Do you find yourself becoming easily agitated or frustrated? Are you feeling overwhelmed, like you are losing control or need to take control? Maybe you are having difficulty relaxing or quieting your mind. If you feel any or all of these symptoms, you may be experiencing stress as a result of an upcoming software audit.
Expect to be audited
A software audit isn’t personal; however, it is how software companies ensure that customers are paying for every license they have installed. Software audits can also generate revenue for software companies; therefore, auditors tend to target organizations that lack an understanding of their software licenses substantially more often than companies that understand and properly manage their software licenses.
Software audits used to be a rare event for an organization; however, some software companies are performing audits more frequently than in the past. In a report posted by cio.com, 58% of executives surveyed said they have been audited by Microsoft in the last 12 months. The report went on to say that audits from Microsoft have become more frequent in the past five years. “Most often we are seeing Microsoft approach customers via email to conduct a self-audit, but we also see the more invasive, third-party types of audit that will send a shiver down any CIO’s spine.”
It is no longer a question of ‘if’ you will face an audit, it is now a question of ‘when’. Organizations can avoid unexpected costs resulting from a software audit if they invest in tools that accurately report the software installations matched with their software entitlements. First, it is important to understand your software license agreement.
Expect the auditor to understand your software license agreement
A software license agreement can be very complex. One thing to expect from the auditor is that he/she has a thorough understanding of your software agreement. If you do not understand your agreement, you will have to rely on the findings of the auditor.
Endpoint software licenses agreements are not just a question of how many software installations you have versus how many you own, they are also about software entitlement. For example, a software license agreement might state that a license may allow a user to install the software on more than one device. This would be important information when calculating the software entitlement.
Software license agreements become more complex in the data center with software such as Oracle, Microsoft SQL, server virtualization, desktop virtualization, etc. These solutions often use per-processor licensing or multiplexing.
For example, a Licensing Server Quick Reference Guide for SQL Server 2008 R2 explains the license as follows: For any virtual OSE, you can calculate the number of Per Processor Licenses required for the SQL Server edition that you are licensing by dividing data point A (number of virtual processors supporting the virtual OSE) by data point B (# of cores [if hyperthreading is turned off] or threads [if hyperthreading is turned on] per physical processor). If the result is not a whole number, round up to the next whole number.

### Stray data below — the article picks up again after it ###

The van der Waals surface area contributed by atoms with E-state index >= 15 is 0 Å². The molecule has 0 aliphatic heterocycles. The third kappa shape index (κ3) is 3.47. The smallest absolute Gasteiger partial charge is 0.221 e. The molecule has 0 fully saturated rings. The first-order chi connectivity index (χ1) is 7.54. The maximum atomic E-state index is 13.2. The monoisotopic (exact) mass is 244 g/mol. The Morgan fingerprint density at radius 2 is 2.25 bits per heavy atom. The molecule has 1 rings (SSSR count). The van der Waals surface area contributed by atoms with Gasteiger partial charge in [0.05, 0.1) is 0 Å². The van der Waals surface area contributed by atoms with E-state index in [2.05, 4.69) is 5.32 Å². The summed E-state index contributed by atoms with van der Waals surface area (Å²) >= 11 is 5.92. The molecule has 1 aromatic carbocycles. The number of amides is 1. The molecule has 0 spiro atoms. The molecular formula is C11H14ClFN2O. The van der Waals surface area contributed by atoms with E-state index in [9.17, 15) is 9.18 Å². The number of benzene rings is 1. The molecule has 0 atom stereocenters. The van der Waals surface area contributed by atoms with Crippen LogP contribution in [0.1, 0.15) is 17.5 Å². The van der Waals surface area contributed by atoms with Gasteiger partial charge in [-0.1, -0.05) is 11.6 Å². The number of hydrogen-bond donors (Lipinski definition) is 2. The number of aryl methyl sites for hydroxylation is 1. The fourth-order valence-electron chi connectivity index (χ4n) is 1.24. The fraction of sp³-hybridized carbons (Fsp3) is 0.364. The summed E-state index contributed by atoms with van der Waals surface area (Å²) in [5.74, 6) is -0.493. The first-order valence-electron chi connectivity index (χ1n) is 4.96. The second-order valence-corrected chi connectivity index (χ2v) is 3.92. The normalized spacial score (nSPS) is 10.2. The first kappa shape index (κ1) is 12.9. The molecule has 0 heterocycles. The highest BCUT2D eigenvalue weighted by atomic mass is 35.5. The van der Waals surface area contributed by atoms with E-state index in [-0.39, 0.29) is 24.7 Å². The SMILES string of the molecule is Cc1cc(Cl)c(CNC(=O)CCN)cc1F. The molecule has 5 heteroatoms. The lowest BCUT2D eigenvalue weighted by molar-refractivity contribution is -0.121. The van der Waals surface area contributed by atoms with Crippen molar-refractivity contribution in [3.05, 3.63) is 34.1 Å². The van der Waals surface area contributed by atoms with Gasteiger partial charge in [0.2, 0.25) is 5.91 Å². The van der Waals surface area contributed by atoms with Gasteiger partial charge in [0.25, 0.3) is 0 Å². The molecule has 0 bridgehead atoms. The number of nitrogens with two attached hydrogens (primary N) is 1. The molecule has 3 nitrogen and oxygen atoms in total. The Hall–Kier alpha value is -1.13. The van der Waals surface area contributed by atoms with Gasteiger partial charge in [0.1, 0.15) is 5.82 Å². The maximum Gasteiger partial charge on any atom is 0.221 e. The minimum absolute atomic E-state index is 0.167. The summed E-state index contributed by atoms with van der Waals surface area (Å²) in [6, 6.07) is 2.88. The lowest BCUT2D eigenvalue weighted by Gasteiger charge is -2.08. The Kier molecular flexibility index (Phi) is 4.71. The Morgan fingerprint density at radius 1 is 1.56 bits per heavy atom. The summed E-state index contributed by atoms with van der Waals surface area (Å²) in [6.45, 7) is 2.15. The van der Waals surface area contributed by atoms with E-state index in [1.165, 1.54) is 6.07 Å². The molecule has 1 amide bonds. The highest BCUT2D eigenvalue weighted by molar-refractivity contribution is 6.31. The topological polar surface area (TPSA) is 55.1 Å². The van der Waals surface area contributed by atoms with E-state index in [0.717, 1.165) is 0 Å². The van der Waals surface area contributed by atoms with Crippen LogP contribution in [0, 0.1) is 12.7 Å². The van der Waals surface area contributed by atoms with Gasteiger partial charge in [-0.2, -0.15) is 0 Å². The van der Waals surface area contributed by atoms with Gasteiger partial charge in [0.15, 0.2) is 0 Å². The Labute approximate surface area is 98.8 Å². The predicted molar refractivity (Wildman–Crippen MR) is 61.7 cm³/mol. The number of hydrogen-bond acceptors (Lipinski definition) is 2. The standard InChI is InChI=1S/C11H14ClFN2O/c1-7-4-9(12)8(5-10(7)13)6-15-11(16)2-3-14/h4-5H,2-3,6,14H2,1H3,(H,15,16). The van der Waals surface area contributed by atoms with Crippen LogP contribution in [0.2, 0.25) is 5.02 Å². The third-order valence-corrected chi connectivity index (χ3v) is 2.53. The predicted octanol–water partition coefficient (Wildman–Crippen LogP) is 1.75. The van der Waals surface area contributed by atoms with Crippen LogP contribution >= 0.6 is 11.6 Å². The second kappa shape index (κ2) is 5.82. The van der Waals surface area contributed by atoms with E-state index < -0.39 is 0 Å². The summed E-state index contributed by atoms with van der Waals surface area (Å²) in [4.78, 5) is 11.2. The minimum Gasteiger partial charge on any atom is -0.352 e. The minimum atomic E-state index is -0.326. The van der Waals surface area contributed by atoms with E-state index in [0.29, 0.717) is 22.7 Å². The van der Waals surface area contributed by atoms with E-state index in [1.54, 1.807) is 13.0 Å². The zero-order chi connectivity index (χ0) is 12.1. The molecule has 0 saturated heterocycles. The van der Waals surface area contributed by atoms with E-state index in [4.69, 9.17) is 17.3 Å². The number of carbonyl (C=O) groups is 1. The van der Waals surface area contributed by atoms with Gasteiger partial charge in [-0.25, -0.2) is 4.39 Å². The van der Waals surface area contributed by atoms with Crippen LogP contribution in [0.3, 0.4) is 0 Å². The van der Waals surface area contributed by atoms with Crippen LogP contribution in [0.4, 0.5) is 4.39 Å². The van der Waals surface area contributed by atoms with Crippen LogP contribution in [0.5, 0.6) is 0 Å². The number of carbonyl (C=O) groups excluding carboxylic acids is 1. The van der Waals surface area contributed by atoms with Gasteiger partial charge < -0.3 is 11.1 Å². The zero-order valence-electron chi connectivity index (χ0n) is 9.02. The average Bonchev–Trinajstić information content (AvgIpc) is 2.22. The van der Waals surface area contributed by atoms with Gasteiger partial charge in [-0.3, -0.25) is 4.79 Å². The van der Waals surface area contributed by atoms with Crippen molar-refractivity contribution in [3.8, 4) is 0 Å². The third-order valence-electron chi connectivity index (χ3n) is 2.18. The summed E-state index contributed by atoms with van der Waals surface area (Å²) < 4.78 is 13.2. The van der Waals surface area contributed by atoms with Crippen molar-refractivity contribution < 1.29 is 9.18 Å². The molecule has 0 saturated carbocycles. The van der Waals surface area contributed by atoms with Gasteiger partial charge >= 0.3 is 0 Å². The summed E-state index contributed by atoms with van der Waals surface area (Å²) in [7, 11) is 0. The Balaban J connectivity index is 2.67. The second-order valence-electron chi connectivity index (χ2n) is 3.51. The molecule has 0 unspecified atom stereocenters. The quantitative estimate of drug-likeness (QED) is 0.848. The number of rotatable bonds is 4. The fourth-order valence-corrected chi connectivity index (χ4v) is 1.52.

The complexity as shown above has opened the door for mistakes. An article by Computer Weekly claims “Along with economic pressure, the survey of 92 senior decision makers reported that technological changes such as virtualization have also driven the increase in audits. The complexity of those technologies makes it harder for companies to be sure they are using them properly.”
Once you have a good understanding of your software license agreement, you will be able to apply your software asset management tools more effectively
Expect to pay if you are not properly tracking your software licenses
It is important to invest in tools and resources to track software licenses, software deployments, and software entitlements. Accurate reporting of software licenses is critical to avoiding unexpected software license costs resulting from an audit. IT departments need to have the ability to do a self-audit internally or by a third party.
Software auditors are aware of organizations that are not using tools to manage software licenses, and those organizations tend to be targeted for an audit more often. One report states “Respondents whose organizations have implemented IT asset management (ITAM) tools report a 32% lower audit rate within the last two years than organizations with no such tools.”
Software companies are aware of the high cost required to perform a software audit, just as they are aware of the revenue that can be generated by the audit. In an article posted by Martin Thompson on the ITAM Review, he states “Because audits are very expensive, a vendor doesn’t undertake them lightly and if you have received a request for an audit it is no longer about the deterrent value of an audit, but because the vendor has decided that there is a strong chance that an audit of your company will bring in more money than it will cost to carry out the audit.”
Expect to pay retroactive maintenance fees for unlicensed software
If a software audit reveals you are using more licenses than you own, expect to pay retroactive maintenance for those licenses. That’s right, you won’t just pay the cost of the license, expect to pay more. Think of it as a penalty similar to paying your taxes after the deadline.
An article published in PC World states, “If a customer is found to be out of compliance, IBM asks them to buy the right licenses and pay two years of retroactive maintenance fees.”
To reduce the stress and costs that result from a software audit, I recommend the following:
- Understand your Software License Agreements
- Track software installations with Software Asset Management tools
- Enable your IT Departments to do self-audits or contract with a third party that can do it for you on a regular basis.
This article was origninally published on marcelshaw.com